Words by David Steele
Even from the small window of my jacket hood, the wind is a savagery as it pours off the glacier. Visibility has dropped to 30 feet in half as many minutes and, roped up, we're marching up the hill in search of the bulk of Mount Saint Nicholas that should soon appear on the left. April flakes careen out of the sky, stinging my nose and making their patter felt, even through the fabric of my coat. Another posse, which had been breaking trail, stopped to regroup among the onslaught in which we now trudge.
And in the middle of this--the classic middle-of-a-ping-pong-ball, low-vis, exposed to the elements on a Canadian glacier with no trees for miles to slow down the torrent of the wind--I realize with a smile that I'm not the slightest bit uncomfortable. Which is to say: When it comes to ski gear in 2018, we've never had it better.
"We've never been better equipped to forget what we're wearing, or what we're skiing on, as we disappear into the narrow slice of a moment."
As skiers, we can look at nearly anything--from lift ticket prices, to parking, to the number of folks in a given backcountry zone on a weekend--and see that times were once easier, cheaper, and tinged with a rosy glow.
Gear is a different story, where history shows there was certainly room for improvement. Montanan Don Scharfe has skied through that evolution for the last five decades. Forty-two years of shop ownership, ski touring at home and abroad, and a couple decades of tele skiing informed his answer when I asked if anything had been lost along the way to better gear: "I wouldn't go back," he said.
"Wilderness skiing, where you're dealing with everything from breakable crust to frozen ice to actual powder snow, is leaps and bounds easier than on our old gear. It's hard to imagine, but in 1990, when Tua released the Excalibur at 72 millimeters underfoot, the addition of 8 millimeters of width made such a difference. The shovel on that thing was 90 millimeters."
Scharfe remembers purchasing Dynafit and Mammut direct from Europe before they gained North American distribution, but perhaps his most telling comment on how gear has advanced lies here: "I ski better now, at 66, than I did in my late 20s."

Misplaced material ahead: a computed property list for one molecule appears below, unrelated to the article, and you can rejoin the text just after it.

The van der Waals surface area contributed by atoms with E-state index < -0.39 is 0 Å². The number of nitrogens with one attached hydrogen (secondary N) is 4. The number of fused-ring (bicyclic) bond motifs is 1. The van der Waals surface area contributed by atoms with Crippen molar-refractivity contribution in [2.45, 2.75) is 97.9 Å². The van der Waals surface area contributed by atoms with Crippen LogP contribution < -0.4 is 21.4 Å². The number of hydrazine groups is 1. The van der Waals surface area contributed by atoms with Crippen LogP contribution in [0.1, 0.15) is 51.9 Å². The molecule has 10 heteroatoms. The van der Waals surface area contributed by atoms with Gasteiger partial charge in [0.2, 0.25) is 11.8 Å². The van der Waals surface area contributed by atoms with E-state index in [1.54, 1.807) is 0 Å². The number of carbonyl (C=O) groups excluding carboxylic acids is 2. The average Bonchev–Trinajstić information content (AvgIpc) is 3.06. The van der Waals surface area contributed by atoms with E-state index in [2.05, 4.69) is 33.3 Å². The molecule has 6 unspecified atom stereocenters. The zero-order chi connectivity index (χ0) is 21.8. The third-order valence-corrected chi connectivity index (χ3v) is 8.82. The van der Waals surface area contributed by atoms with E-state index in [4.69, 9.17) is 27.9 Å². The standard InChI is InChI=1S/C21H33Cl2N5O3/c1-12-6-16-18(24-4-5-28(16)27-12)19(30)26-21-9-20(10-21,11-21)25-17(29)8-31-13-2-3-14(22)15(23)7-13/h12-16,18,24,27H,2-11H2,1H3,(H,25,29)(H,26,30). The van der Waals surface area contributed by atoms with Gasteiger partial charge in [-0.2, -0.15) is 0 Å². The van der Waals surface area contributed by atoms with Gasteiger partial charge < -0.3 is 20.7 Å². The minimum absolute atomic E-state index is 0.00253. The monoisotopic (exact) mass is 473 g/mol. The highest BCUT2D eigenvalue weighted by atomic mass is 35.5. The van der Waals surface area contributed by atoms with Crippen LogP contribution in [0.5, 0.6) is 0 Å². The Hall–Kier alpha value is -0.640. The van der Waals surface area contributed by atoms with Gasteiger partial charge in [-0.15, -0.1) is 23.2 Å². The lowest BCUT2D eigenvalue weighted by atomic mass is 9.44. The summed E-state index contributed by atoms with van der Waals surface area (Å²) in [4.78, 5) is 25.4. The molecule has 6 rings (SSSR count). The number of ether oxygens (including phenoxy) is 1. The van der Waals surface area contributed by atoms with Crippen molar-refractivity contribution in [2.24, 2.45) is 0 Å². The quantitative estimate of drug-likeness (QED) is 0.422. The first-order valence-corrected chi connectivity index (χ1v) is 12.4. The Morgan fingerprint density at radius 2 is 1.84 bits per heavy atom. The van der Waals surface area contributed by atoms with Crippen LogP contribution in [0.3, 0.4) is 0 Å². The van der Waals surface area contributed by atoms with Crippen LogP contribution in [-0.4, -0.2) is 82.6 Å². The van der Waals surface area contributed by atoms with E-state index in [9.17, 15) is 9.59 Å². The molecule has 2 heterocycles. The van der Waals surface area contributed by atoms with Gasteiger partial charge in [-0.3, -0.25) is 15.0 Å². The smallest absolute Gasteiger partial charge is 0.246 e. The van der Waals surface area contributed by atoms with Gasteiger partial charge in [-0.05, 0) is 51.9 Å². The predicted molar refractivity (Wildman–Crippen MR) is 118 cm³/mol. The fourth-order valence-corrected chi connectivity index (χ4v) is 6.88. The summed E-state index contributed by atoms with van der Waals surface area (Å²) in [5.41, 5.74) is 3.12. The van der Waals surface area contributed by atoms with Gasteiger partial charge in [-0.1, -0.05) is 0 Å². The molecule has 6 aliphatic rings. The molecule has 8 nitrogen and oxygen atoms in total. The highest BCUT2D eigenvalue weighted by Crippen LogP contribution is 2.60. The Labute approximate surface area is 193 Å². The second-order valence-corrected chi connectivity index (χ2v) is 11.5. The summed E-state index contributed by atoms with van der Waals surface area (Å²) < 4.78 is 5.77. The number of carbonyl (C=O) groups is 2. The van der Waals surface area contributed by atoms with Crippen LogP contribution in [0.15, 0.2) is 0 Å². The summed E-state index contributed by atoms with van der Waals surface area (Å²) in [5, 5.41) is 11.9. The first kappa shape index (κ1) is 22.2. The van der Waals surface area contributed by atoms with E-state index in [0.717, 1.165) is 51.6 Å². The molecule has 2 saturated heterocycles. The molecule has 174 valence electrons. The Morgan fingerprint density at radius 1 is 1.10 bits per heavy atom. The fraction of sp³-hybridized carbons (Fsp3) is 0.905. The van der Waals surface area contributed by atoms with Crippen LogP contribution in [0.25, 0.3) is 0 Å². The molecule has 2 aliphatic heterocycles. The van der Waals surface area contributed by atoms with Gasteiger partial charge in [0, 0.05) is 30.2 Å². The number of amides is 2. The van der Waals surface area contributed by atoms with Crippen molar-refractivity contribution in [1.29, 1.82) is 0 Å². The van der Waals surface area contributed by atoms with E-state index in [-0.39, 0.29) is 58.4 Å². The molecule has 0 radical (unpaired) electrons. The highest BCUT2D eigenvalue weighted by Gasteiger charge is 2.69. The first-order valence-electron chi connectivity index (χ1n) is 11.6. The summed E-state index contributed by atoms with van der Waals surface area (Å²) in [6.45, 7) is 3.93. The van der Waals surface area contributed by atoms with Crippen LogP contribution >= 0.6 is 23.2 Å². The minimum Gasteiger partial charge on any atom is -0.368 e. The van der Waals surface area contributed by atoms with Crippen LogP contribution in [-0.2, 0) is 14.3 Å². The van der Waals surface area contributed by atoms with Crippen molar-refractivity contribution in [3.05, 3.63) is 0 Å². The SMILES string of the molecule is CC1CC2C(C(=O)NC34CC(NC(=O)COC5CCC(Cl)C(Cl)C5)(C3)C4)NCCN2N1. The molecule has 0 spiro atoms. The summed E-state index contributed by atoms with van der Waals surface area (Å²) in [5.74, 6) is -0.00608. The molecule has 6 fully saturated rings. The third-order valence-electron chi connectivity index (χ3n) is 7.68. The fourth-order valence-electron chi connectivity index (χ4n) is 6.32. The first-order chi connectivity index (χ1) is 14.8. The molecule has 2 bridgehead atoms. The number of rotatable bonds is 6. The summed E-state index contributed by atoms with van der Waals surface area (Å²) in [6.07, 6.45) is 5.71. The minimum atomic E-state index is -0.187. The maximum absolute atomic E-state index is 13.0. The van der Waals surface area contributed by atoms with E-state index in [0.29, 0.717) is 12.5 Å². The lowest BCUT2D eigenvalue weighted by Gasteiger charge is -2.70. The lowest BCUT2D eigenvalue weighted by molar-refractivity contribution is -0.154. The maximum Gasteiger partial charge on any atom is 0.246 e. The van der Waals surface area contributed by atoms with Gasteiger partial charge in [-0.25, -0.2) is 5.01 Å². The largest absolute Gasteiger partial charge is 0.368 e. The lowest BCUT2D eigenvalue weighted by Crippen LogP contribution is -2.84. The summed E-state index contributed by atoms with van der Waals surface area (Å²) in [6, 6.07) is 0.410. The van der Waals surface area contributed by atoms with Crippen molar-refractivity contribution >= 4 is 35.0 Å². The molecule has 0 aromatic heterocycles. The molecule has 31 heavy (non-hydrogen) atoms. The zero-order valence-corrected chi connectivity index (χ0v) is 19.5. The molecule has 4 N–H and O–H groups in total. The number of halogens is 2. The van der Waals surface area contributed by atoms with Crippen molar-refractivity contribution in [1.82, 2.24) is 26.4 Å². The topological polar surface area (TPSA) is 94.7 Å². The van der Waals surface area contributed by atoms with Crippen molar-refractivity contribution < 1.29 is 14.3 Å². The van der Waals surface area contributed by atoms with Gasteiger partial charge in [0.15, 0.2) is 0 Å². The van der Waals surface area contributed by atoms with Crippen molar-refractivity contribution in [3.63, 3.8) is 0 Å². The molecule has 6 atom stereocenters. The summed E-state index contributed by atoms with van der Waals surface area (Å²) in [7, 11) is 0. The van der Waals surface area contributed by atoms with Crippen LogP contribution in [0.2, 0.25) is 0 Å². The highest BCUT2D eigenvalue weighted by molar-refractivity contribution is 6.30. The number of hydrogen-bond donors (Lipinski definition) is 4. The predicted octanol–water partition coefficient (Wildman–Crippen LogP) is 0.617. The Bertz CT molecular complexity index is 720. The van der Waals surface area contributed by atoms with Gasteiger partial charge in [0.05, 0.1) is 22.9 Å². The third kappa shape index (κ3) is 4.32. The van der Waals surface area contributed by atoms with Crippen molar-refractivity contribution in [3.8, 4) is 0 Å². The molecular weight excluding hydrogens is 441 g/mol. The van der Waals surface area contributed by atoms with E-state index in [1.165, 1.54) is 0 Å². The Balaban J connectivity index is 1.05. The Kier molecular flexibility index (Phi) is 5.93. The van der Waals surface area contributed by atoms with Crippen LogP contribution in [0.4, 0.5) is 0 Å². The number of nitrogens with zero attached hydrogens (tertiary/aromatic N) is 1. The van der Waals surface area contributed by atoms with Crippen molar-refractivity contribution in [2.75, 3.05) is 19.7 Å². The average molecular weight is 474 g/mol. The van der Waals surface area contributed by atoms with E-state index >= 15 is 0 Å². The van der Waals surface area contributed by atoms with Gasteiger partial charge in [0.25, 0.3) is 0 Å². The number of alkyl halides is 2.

Improvement is one part, but gear has become a mainstay of our winter economy as well. Snowsports Industries America (SIA) estimates that retail gear sales reached $4.3 billion for the winter of 2016-17, a fraction of the $20.3 billion skiing and snowboarding contribute to the U.S. economy, according to the climate advocacy nonprofit Protect Our Winters. The things we buy and wear and destroy in our quests to ski make an impact. SIA notes that small retailers continue to gain ground on the big box stores, meaning that our dollars spent are more likely to stay local.
Though, it's not the dollars that a skier's memory is tuned to. Instead, it's the sparkle, the deep turns, the moments where joy shines so bright that it burns into the retina of the mind. And are those moments defined solely by good gear? No. But they happen when everything is working perfectly--when the current crop of gear that moves, breathes, and charges better than anything that's come before. We've never been better equipped to forget what we're wearing, or what we're skiing on, as we disappear into the narrow slice of a moment.
And so, as winter nears, the snow might not fall the way we want. The traffic might be terrible. The prices will certainly be higher. Perhaps, though, in the midst of everything we'd choose to wind back, we can stand grateful for all our bobbles and knickknacks, these pieces of cloth and plastic and carbon that conform easily and simply to the shapes of our grins.
David Steele is a skier, climber, guide, and poet based in Whitefish, Montana.
This story originally appeared in the September 2018 (47.1) issue of POWDER. To have great opinion stories delivered right to your door, in print, subscribe here.